Wrapping up October month, the mid-size pickup truck segment has already delivered its best sales year in the history of the segment – 296,062 units, up 54.2 percent and exceeding 2014 sales for the same period by more than 104,000 units – and there are still two months to go.
Led by an all-new and more outdoor capable Toyota Tacoma and spurred on by the re-entry of GM to the segment with their new family-centric Chevrolet Colorado and GMC Canyon, the more than 296,000 mid-size trucks that rolled out of dealer showrooms in the first ten months of 2015 clobbered the previous best sales year (275,000 units in 2011) for the segment.
Looking out to the end of the year, we see that the availability of quantities of the new Tacoma along with the arrival of the segment-first diesel engine in the Colorado and Canyon – solidly positions the segment to deliver over 350,000 units for 2015.
BY THE NUMBERS
In October, Tacoma delivered 15,233 units for a 51.7 percent share of the segment’s sales and up 17% from the same month a year ago. Year to date, Tacoma has sold 148,905 units, an increase of 16.5 percent from 2014.
Toyota expects that, as the full range of new Tacoma trucks fills the inventory pipeline, the demand for the Tacoma will increase. We also hear ‘rumors’ of some special edition versions being considered, but the solid performance characteristics of the new TRD Sport and TRD Off-Road will likely not require any special edition versions to satisfy customers for some time.
The new Colorado is the sales leader for the GM duo with sales of 7,059 for the month and 70,291 year to date. For the month, Colorado sales were 24 percent of the segment and for the year at 23.7 percent.
Both Colorado and the GMC Canyon will gain more momentum as they roll out more special edition versions of the respective trucks like the Colorado Z71 Trail Boss and a Denali version of the Canyon in 2016. The addition of the new 2.8L Duramax Turbodiesel engine option for both late this year will also attract additional buyers to the GM vehicles in 2016.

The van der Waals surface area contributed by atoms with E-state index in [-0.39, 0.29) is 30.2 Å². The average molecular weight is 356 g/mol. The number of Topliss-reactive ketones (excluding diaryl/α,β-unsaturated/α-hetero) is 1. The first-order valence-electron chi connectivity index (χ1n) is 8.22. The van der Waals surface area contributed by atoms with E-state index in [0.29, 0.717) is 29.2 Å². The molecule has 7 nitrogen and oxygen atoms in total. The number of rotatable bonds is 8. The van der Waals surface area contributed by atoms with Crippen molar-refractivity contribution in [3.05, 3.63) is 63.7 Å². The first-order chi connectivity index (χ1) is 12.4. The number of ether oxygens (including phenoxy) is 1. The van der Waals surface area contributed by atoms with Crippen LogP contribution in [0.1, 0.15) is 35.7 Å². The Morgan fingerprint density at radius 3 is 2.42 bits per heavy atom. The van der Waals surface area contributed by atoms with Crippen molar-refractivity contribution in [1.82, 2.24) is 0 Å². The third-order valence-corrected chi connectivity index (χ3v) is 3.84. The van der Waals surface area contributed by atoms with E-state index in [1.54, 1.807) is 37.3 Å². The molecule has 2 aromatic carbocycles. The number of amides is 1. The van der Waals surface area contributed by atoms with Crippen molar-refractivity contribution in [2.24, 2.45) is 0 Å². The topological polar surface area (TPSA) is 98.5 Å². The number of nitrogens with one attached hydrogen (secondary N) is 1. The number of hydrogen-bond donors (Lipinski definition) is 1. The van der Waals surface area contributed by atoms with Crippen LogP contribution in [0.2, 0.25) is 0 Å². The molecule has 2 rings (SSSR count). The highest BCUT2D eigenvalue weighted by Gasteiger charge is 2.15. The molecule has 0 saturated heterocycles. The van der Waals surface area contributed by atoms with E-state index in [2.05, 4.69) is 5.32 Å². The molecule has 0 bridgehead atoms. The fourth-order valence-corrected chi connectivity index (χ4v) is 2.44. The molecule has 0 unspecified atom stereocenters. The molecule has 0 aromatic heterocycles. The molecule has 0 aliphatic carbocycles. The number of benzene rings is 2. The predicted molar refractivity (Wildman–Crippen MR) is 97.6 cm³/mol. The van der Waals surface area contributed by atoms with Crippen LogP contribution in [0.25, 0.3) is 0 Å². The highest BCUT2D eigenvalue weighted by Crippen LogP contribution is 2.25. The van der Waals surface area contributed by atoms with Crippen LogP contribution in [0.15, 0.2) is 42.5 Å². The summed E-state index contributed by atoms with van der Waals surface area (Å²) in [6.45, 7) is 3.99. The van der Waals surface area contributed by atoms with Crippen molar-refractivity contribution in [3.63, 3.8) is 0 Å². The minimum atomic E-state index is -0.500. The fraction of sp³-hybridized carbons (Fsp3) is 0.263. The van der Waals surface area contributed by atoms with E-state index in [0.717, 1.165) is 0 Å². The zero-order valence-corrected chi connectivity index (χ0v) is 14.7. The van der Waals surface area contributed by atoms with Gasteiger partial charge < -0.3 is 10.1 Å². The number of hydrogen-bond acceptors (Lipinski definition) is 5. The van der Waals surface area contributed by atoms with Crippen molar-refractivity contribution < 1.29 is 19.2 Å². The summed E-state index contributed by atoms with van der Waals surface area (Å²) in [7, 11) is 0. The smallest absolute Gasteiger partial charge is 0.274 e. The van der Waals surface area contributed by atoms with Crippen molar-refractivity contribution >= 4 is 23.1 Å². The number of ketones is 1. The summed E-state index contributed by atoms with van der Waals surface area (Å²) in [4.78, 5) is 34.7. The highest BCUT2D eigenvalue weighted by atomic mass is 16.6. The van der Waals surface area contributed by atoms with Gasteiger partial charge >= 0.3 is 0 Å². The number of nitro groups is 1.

The aged Nissan Frontier continues to have a strong following in spite of its age. Frontier sales of 4,764 for the month and 52,025 were down for the same periods in 2014, but still earned them a 16.2 percent segment share for the month and 17.6 percent for the year so far.
We think they have a solid following for their truck and sales will continue at a very moderate rate through 2016 which will lower their market share as the others continue to grow
The Canyon trails the segment with sales of just 2,415 (8.2 percent share) in October and 24,841 (8.4 percent share) year to date. The new DuraMax Turbodiesel coming now will give Canyon some bump. But the introduction of a Denali version of Canyon should give them a good bump. GM says Denali level trucks and SUV represent over 23 percent of their sales. Denali is the ultimate in a GMC with 23 percent of sales being a Denali. The availability of a Canyon in a Denali trim will attract additional buyers.
2016 LOOK AHEAD
The mid-size pickup segment should continue its growth in 2016, limited only by a possible general automotive sales slow-down and more probably, by availability of product. The sales growth will come from Tacoma, Colorado and Canyon with the Frontier continuing to just hold on until a new Frontier arrives which is unlikely until sometime in 2017.
Our crystal ball forecast is that the mid-size segment may easily sell upwards of 400,000 units in 2016 if the market continues solid and there are no production hiccups at any plants,
Toyota has a finite production capacity challenge in that they build Tacoma in just two plants and both are running at max capacity now. Toyota has some flexibility in that the San Antonio plant also builds the full-size Tundra and some capacity could be borrowed from Tundra to meet demand for the Tacoma. Toyota engineering has also been hard at work on various productivity projects to inch up production and has had some recent success at San Antonio.
GM tells us that they are selling every Colorado or Canyon that they can build. We do not have figures on production capacity for the respective plants, but believe they have plant production options that can be engaged to produce more trucks as needed. In addition, we think the sales rate currently reflects a pent up demand for their new trucks and as that initial demand is met and inventories built, they will be able run with the growth that will come from the special editions and diesel engine options.